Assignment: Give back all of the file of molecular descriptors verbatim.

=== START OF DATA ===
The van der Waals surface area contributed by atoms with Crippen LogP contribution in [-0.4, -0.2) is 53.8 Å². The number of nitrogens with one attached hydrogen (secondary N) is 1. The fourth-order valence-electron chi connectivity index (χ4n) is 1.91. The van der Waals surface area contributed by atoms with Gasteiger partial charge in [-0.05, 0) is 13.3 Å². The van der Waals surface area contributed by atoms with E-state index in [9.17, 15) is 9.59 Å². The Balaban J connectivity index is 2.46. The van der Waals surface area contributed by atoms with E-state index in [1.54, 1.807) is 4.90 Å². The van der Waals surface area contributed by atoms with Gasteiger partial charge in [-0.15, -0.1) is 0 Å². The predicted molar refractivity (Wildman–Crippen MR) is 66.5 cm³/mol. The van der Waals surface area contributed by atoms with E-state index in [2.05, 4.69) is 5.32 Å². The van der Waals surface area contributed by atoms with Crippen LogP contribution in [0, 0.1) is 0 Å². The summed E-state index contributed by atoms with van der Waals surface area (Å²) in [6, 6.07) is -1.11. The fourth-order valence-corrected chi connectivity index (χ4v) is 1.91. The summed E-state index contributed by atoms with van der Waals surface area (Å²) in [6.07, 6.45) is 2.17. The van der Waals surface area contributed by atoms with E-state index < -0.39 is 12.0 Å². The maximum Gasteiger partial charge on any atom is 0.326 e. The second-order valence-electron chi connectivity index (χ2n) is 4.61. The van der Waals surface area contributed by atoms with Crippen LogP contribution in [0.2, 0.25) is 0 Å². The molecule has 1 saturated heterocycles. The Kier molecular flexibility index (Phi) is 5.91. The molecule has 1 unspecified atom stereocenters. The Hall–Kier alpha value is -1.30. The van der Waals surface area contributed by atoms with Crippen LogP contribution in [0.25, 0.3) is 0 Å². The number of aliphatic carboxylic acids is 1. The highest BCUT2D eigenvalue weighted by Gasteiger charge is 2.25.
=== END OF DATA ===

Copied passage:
The van der Waals surface area contributed by atoms with Crippen LogP contribution in [-0.4, -0.2) is 53.8 Å². The number of nitrogens with one attached hydrogen (secondary N) is 1. The fourth-order valence-electron chi connectivity index (χ4n) is 1.91. The van der Waals surface area contributed by atoms with Gasteiger partial charge in [-0.05, 0) is 13.3 Å². The van der Waals surface area contributed by atoms with E-state index in [9.17, 15) is 9.59 Å². The Balaban J connectivity index is 2.46. The van der Waals surface area contributed by atoms with E-state index in [1.54, 1.807) is 4.90 Å². The van der Waals surface area contributed by atoms with Gasteiger partial charge in [-0.15, -0.1) is 0 Å². The predicted molar refractivity (Wildman–Crippen MR) is 66.5 cm³/mol. The van der Waals surface area contributed by atoms with E-state index in [2.05, 4.69) is 5.32 Å². The van der Waals surface area contributed by atoms with Crippen LogP contribution in [0, 0.1) is 0 Å². The summed E-state index contributed by atoms with van der Waals surface area (Å²) in [6, 6.07) is -1.11. The fourth-order valence-corrected chi connectivity index (χ4v) is 1.91. The summed E-state index contributed by atoms with van der Waals surface area (Å²) in [6.07, 6.45) is 2.17. The van der Waals surface area contributed by atoms with E-state index < -0.39 is 12.0 Å². The maximum Gasteiger partial charge on any atom is 0.326 e. The second-order valence-electron chi connectivity index (χ2n) is 4.61. The van der Waals surface area contributed by atoms with Crippen LogP contribution in [0.2, 0.25) is 0 Å². The molecule has 1 saturated heterocycles. The Kier molecular flexibility index (Phi) is 5.91. The molecule has 1 unspecified atom stereocenters. The Hall–Kier alpha value is -1.30. The van der Waals surface area contributed by atoms with Crippen LogP contribution in [0.25, 0.3) is 0 Å². The number of aliphatic carboxylic acids is 1. The highest BCUT2D eigenvalue weighted by Gasteiger charge is 2.25.